If you’ve ever played Street Fighter online, you know that Ryu players have a certain…reputation. They constantly throw fireballs from a distance and will Dragon Punch if you try to jump. They throw out heavy hits galore and, anytime they might be under pressure, will try to shoryuken their way out of the situation.
To an amateur player, this can be both overwhelming and frustrating, but it’s actually quite easily diffused in an offline tournament setting, where you can react to everything accordingly and punish reckless options with ease…right?
Gandhi vs. FSP has gone down in history as one of the bizarre showings of how button mashing, having fun, and simply not giving a crap about results can bring about the seemingly impossible outcome: victory.
How Salt Can Ruin You
Throughout this match, it’s worth looking at the player cams and seeing the players’ respective reactions. FSP, the Rufus player, gets increasingly frustrated even when he wins rounds, whereas Gandhi is having the time of his life with his…textbook Ryu play.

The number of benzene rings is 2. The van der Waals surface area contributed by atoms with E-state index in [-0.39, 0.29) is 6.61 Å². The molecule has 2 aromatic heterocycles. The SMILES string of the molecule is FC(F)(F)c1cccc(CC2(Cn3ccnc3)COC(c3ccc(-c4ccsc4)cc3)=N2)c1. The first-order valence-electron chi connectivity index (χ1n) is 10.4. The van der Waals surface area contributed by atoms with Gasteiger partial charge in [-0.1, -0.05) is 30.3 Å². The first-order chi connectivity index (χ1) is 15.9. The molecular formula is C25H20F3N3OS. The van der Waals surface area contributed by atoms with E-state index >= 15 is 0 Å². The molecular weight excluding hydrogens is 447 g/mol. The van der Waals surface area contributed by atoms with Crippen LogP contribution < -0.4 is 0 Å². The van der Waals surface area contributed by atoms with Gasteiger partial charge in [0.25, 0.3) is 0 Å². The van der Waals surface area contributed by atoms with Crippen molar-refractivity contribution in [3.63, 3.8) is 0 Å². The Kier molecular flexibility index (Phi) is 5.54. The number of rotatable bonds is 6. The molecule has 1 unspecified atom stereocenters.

Gandhi’s mentality is obviously better suited for the situation, and because he’s so relaxed, he’s not getting into his own head. FSP is salty as can be, and this is noticeably affecting his play; his punishes are off, he’s getting hit by obvious moves over and over, and he’s letting Gandhi control everything.
If FSP wasn’t so clearly infuriated by what he was playing against, he would very likely win; he is the better player. But no matter how much you practice and polish your play, if you get easily tilted during a match, you’ll fall victim to players that you might otherwise decimate in friendlies/online.
The One Time You Root For An Online Ryu
The sheer joy Gandhi gives off versus the immense salt that FSP is showing makes it very hard to root against the Ryu player, even if his style of play is annoying as hell to both play against and watch. It may go against the meta, but this match is definitely one to watch, as it sums up all the perfect, inexplicable chaos that fighting games can bring.
Behold, the best/worst Ryu play ever:
If you’d like to see what peak Ryu play looks like, check out this hype exhibition!